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Public Policy Recommendations for Well-Being of PRIDE Youth in Buriram Province Thailand

NHCO / Story of the Month  / Public Policy Recommendations for Well-Being of PRIDE Youth in Buriram Province Thailand

Public Policy Recommendations for Well-Being of PRIDE Youth in Buriram Province Thailan

Writer: Khanitta Saeiew, Rattana Oebking, Chalalai Juntavadee, NHCO Thailand

Editor: Danielle Thornton, St Catherine University, Menisota, USA

The Thai Senate approved an equal marriage law on June 18, 2024, making Thailand the first nation in ASEAN to have this legislation. The law will allow individuals of any gender to marry. However, there are still challenges in implementing the law, creating related policies, and implementing measures for the well-being of this group, especially for youth with diverse gender identities.

The network of synergists for well-being at the local level (Batch 2), which is a capacity-building program of the Thailand National Health Commission Office (NHCO), together with the Buriram PRIDE working group and various networks, organized a forum on developing public policies for youth and the younger generation with diverse gender identities on June 22, 2024, in Buriram Province.

Participants from various groups in this province, such as students, policymakers, teachers, doctors, the Provincial Office of Social Development and Human Security, the Provincial Administrative Organization (PAO), media, politicians, and CSOs.

Mr. Chamroen Waenpetch, Deputy Governor of Buriram Province, stated that this event provides a platform for relevant agencies to exchange experiences and listen to feedback from the target groups. The goal is to synthesize valuable information and develop policy proposals  for the leaders of Buriram. This issue is of national importance, as shown by the Prime Minister’s recognition of its significance and commitment to driving this agenda forward for Thailand.

Khun Tunyawat Kamolwongwat, Deputy Chairperson of the Commission on Children, Youth, Women, Elderly People, People with Disabilities, Ethnic Groups, and Gender Diversity in the House of Representatives, stated that the inclusion of individuals with diverse gender identities in the House of Representatives demonstrates Thailand’s increasing acceptance of this issue. The goal of advancing gender diversity in Thailand should aim to achieve gender justice.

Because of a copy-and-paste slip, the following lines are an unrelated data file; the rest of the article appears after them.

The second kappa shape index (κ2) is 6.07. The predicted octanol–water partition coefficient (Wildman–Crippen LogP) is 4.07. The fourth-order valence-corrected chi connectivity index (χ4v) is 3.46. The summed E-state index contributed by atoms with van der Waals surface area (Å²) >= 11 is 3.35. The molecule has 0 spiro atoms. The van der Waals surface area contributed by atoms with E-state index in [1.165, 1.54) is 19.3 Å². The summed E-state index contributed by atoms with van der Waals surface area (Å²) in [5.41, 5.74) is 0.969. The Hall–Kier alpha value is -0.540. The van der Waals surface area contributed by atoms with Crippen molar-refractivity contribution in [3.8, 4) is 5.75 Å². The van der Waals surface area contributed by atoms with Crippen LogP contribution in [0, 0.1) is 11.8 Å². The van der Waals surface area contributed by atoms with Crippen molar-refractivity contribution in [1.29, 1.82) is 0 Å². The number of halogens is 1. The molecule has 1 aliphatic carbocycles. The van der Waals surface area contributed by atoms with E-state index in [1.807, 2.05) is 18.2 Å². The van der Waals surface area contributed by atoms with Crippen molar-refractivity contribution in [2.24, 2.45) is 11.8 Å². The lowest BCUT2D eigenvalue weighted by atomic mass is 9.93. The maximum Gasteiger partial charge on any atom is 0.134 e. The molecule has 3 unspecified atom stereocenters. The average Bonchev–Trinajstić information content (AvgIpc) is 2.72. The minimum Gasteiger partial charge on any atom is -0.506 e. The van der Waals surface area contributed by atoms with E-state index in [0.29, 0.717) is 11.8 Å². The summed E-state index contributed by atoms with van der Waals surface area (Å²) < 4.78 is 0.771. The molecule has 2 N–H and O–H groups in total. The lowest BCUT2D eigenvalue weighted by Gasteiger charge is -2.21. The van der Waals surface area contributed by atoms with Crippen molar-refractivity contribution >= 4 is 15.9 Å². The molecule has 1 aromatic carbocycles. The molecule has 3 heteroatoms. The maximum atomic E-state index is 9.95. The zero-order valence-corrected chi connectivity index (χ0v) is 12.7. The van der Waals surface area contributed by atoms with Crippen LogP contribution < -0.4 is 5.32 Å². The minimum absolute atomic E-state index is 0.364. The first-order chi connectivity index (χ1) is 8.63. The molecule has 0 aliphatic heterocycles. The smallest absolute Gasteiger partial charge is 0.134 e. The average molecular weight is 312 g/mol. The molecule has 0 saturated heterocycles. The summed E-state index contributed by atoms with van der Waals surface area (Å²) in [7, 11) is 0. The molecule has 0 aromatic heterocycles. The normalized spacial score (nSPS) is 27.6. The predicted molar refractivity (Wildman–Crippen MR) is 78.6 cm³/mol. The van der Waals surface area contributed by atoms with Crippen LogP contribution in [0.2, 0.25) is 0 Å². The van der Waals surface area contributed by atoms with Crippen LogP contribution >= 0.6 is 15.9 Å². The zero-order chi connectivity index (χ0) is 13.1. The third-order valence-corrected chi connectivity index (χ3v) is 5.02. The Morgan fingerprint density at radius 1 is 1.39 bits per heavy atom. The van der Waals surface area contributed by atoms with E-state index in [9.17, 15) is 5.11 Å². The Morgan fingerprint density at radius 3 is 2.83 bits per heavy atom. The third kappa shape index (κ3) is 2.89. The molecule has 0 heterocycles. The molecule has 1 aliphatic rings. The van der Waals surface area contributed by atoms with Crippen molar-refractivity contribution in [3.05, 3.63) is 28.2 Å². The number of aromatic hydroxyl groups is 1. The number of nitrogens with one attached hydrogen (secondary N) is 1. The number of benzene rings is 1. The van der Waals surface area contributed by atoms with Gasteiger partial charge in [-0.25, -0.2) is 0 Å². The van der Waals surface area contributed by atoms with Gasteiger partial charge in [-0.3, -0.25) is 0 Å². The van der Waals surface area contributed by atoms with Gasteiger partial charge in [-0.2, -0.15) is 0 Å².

Khun Ananchai Pothikam, representative of the network of synergists for well-being at the local level (Batch 2) and a board member of the Isaan Gender Diversity Network (IGDN) Foundation, stated that Thailand has been promoting the acceptance of individuals with diverse gender identities for over 40 years. Tangible signs of this acceptance include: 1) the enactment of the Equal Marriage Law and 2) the establishment of Pride Month every year. The main issue faced by gender-diverse children stems from the prevailing notion of recognizing only two genders, male and female. The conclusions from this forum will be advanced through the Buriram Provincial Health Assembly mechanism.

The forum highlighted the main problems of youth with diverse gender identities:

1) Domestic violence: Some families do not accept same-sex marriage, leading to harm to their physical health.

2) Bullying: Problems occur in schools, workplaces, and public spaces.

3) Myths that suppress them: There is a misconception that youth or the younger generation with diverse gender identities must be intelligent and bold in expressing themselves

4) Lack of acceptance: This occurs in families, social circles, and workplaces.

5) Lack of proper restrooms.

6) Lack of proper curriculum to help students understand people with diverse gender identities. 

The forum brainstormed about public policy recommendations, which can be summarized into 4 points:

  1. Dissemination of knowledge and understanding of gender diversity through government activities and communication channels such as village health volunteers, the Ministry of Public Health, and Thai PBS (media).
  2. Providing training to understand gender diversity for adults and individuals in society, especially family members, through government mechanisms.
  3. Establishment of all-gender restrooms, especially in schools and workplaces.
  4. Increasing and incorporating syllabi about gender justice and human rights at all levels of education through the mechanisms of the Ministry of Education.
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